They came. They saw. They rocked. They whistled. They conquered. On Saturday night, 11 bands of musical warriors emerged on the chaotic battlefield that is Awesomefest, armed to the teeth with MIDI keyboards and Fender Strats.
Several of the bands rose above the fray, earning special distinction. Stephan Stansfield ’13 rocked the keys and the game “Mario Paint” as Birdo—programming via Super Nintendo on the fly, he came away with an honorable mention.
Uranium Club, the most recent project of Sam Lyons ’12 and Casey Feldman ’12, won third place with their “sex jams for dugongs/manatees on codeine.” Littlefoot, comprised of Alex Ginsberg ’14, Jake Ewald ’14, Charlie Kaplan ’14, Emmie Finckel ’14, and Chris Sailor ’15, pumped out a rollicking brand of rock n’ roll, which earned the newcomers a second-place finish, a Japanese fighting fish, and legions of fresh converts.
Yet, in the night’s most slam-dance-happy moment, the aptly named four-man chaos machine Chants triumphed as the evening’s victor. With manic energy and some pretty sweet costumes, muscial heavyweights Will Feinstein ’13, Adrien DeFontaine ’13, Dan Moakley ’13, and Spencer Burnham ’14 churned out hardcore thrashing, staunch anti-plant politics, and some classic Nintendo breakdowns. Supposedly, Mario and Waluigi showed up to the near riot—it wasn’t pretty.
Through the miracles of technology, The Argus sat down with the 2011 Awesomefest champions to reflect upon their victory, the primeval power of chanting, and snagging corporate sponsorships.
Argus: So what are your thoughts on plants?
Spencer Burnham: Fuck ’em. Next question.
Will Feinstein: Can we say “fuck” in The Argus?
A: Congrats on the Awesomefest win—did you guys expect it? Was it ever a goal?
WF: When we were going in, we just wanted to put on a fun, high-energy show. That was the goal and people liked it. We were pleasantly surprised!
A: What do you think did it for you guys?
SB: I think it was the chanting.
Dan Moakley: The chanting definitely was a factor. Maybe some people also weren’t fans of plants. Maybe some shared political views that were expressed.
WF: In all seriousness, the great thing about chanting and the reason the band is all about it, is that chants really bring the crowd together. It’s really easy to sing along if all there is is a chant, and people can get behind that. We thought a band that was just chanting would be easiest to get behind and get really into.
A: What was the impetus behind Chants?
WF: Well, I really wanted an Awesomefest act, and I was talking to Adrien—he was like, “OK, you’re gonna rap?” And I said, “Yeah, I’ll rap.” He’s like “You should rap over White Stripes-type riffs, that would be cool.” Then we just thought, “Let’s not even do that, let’s have those White Stripes riffs, but just chanting. It will be called Chants, because it’s trendy to have a band name that’s just a noun.”
DM: It was a chance encounter.
SB: I’m going to have to stab you now.
DM: Well deserved.
WF: So, per chance, that was the origins of Chants. We got these chodes [gestures to Moakley and Burnham], wait don’t say chodes. These…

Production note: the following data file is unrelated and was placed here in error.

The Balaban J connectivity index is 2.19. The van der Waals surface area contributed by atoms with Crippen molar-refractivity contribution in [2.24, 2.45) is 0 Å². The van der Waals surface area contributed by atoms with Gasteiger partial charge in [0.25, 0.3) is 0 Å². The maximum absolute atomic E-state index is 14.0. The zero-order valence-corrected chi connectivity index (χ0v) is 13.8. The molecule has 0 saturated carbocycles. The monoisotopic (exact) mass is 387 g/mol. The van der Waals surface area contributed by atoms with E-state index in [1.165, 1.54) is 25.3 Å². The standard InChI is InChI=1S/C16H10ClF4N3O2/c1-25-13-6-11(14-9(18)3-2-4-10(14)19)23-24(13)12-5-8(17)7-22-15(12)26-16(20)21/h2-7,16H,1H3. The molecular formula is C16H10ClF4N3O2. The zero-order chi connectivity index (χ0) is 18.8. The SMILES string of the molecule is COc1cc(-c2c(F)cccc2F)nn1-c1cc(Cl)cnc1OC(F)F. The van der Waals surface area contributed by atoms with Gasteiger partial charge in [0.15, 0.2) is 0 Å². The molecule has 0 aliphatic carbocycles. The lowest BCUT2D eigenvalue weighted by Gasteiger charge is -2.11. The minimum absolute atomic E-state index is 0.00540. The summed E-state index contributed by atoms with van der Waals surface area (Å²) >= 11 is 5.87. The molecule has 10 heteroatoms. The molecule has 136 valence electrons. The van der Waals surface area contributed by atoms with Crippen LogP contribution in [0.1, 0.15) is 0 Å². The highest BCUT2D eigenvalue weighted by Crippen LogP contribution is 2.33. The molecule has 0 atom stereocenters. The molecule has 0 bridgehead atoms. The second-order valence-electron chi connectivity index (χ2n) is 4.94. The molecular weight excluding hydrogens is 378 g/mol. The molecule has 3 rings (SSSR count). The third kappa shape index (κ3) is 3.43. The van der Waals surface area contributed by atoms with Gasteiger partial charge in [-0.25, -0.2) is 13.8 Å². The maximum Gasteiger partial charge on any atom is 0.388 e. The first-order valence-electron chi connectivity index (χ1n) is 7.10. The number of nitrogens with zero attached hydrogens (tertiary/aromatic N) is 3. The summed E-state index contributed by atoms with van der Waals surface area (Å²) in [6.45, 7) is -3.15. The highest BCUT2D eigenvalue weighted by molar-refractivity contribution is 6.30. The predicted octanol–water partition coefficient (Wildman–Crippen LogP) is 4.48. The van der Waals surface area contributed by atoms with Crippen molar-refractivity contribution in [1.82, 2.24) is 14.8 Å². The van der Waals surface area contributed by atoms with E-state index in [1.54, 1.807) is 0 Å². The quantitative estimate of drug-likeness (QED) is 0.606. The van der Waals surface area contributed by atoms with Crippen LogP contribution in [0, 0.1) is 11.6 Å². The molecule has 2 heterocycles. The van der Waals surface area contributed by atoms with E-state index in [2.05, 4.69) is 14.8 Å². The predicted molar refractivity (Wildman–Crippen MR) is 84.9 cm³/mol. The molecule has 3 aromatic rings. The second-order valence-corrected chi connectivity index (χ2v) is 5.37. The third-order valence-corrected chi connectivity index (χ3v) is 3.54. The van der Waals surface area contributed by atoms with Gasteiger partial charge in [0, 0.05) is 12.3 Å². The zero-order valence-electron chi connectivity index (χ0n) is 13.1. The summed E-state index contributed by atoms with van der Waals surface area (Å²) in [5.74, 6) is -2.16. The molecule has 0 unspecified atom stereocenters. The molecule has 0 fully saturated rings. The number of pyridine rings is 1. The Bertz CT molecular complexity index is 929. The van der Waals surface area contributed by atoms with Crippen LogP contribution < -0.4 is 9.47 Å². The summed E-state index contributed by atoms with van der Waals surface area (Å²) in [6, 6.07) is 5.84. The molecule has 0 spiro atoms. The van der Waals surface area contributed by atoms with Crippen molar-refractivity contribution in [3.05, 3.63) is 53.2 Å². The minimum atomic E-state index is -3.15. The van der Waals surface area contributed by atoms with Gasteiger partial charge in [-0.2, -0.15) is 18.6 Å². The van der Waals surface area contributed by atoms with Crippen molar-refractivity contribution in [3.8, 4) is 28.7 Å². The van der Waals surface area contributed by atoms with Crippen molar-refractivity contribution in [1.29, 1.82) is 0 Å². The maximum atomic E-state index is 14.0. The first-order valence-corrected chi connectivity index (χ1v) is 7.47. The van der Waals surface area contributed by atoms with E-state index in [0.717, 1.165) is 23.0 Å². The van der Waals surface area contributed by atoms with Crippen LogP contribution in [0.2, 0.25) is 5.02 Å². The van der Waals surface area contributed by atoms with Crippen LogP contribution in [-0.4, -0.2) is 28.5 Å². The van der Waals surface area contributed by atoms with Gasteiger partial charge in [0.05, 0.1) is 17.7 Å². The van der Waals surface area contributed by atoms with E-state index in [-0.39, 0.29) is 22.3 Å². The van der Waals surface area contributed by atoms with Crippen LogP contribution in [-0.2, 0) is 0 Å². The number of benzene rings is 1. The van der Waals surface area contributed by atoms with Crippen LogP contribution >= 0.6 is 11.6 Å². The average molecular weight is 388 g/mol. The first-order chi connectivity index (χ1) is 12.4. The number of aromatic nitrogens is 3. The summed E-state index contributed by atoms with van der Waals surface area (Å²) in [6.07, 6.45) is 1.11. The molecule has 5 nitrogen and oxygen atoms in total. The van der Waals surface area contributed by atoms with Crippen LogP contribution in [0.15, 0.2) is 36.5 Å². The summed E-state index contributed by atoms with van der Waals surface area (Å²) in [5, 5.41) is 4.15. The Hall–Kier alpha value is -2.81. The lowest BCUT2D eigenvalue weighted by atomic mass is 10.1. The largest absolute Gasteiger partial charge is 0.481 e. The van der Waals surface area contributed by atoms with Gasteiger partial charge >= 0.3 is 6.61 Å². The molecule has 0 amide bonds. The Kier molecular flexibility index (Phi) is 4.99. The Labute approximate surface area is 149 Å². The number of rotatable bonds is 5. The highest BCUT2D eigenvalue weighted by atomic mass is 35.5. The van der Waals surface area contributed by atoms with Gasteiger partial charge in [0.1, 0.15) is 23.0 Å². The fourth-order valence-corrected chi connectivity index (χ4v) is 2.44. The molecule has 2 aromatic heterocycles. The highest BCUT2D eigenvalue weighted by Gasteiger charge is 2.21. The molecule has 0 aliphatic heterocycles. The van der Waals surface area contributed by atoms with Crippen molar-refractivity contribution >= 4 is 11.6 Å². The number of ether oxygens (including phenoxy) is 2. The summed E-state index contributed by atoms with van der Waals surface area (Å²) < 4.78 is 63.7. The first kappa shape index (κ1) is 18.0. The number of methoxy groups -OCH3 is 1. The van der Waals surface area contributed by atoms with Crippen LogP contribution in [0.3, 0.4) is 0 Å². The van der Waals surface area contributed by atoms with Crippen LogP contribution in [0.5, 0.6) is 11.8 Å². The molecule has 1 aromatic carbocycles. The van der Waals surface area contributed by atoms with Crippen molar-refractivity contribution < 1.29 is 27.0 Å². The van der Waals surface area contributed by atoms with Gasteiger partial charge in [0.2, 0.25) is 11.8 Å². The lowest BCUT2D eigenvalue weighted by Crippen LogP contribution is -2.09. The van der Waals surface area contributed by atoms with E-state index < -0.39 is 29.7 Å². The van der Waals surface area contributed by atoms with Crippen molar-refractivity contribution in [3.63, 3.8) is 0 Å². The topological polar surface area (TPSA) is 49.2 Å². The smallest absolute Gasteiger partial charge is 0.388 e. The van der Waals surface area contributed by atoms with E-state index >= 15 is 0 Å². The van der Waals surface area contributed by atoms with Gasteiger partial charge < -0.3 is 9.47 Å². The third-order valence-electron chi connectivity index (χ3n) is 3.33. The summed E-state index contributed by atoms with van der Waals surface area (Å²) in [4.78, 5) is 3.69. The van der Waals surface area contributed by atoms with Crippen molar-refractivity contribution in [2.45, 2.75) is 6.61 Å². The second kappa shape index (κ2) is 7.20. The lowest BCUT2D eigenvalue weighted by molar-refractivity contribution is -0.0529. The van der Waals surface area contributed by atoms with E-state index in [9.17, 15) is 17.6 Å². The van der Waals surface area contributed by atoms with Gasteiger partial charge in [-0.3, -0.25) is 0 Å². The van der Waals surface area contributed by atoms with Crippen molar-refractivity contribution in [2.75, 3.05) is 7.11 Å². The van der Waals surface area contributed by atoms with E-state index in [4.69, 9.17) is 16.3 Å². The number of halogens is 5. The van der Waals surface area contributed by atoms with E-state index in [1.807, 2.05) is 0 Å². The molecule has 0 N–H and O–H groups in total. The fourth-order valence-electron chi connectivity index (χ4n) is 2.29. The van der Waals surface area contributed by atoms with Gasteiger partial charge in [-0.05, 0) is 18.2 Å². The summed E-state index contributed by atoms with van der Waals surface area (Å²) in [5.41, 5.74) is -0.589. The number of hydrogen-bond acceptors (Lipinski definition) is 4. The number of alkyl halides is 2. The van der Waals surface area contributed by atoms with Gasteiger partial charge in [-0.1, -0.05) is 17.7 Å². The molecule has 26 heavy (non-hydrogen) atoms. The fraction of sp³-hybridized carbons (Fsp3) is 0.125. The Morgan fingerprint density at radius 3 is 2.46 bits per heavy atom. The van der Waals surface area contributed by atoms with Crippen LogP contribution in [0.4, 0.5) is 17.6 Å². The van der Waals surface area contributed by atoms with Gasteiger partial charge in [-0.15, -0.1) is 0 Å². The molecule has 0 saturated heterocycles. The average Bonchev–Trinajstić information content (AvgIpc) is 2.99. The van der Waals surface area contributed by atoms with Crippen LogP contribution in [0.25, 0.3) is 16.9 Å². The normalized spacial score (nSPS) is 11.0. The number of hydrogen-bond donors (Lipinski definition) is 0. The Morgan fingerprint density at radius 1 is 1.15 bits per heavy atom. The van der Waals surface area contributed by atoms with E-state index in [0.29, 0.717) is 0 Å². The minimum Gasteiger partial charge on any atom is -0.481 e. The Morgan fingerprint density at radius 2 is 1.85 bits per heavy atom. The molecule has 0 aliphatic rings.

SB: In Will’s defense, we are chodes.
A: So for the person who wasn’t at Awesomefest, what is Chants?
DM: There’s loudness… and shouting.
WF: We’re a punky, riffy act, and all the lyrics are chanting. That’s it. That’s Chants.
SB: Can we give them a taste of the lyrics? We have chants such as “We are the fun
WF: “Reprimand a Panda.”
A: Does Adrien have anything to say about the creative process from afar?
Adrien DeFontaine: [Via text Message] I close my eyes and think “What would Danny Sullivan [’13] do?” Seriously though, there’s a formula to Chants songs. What would a hardcore band do? That’s the fast part. What would Jack White do? That’s the half-time part. That’s really it.
A: What are you going to do with the prize money?
WF: If we ever see that money…We’d like to be reimbursed for some of the stuff we bought for Chants—a megaphone, a bouquet of flowers—so if we get any money, maybe that’s the first thing. But then we’re gonna get future props for future Chants shows. We’re kind of a spectacle.
A: What is the ultimate Chants spectacle?
WF: The ultimate Chants spectacle is everyone dressed the same way in the crowd, and we wear whatever we want, so we stand out. What do you think of that?
SB: Or maybe we wear matching outfits different from the crowd?
WF: We kind of expect our fans, which are called Fants, to be part of it. If chanting is all about doing things together, we’d hope they would do something together.
SB: We’d also seek a sponsorship from Fanta—the Fantastic Fants.
DM: There would be a flavor called “Chanta.”
WF: Cherry Fanta is the official soft drink of Chants.
SB: Our goal is to now get sponsored by Fanta.
WF: One of my dream shows is that every member of the audience comes wearing a specific thing.
SB: Or nothing at all.
WF: Actually, we didn’t get to play one of our songs, “Chant II,” or “Second Chants,” if you will. There’s a whole thing in that one about “No Pants, We Are Chants.” Hopefully, we’ll play it at a future show. So, yeah, we like to have fun and do crazy things on stage in costume.
A: What was your favorite part of your set?
WF: My favorite moment was the “This is what democracy looks like.” People got really into that one.
SB: Did people get the “Free Wall Street” one?
WF: I don’t think they did because people were punching each other.
A: What else did you like at Awesomefest?
SB: The Taste.
WF: Littlefoot, formerly Elite Four, absolutely killed it. That was fantastic. They just rocked so hard.
DM: Cum Tissue.
SB: Stephen Stansfield [Birdo] didn’t get the credit he deserved. His set was really cool.
WF: I liked Safety Fist, they went pretty hard, and Laos was pretty funny. I liked Zain’s band, the end of it—not cause it was over, [laughs] the end of their last song was awesome. And the last one—Nice Veins, cause they covered the Misfits.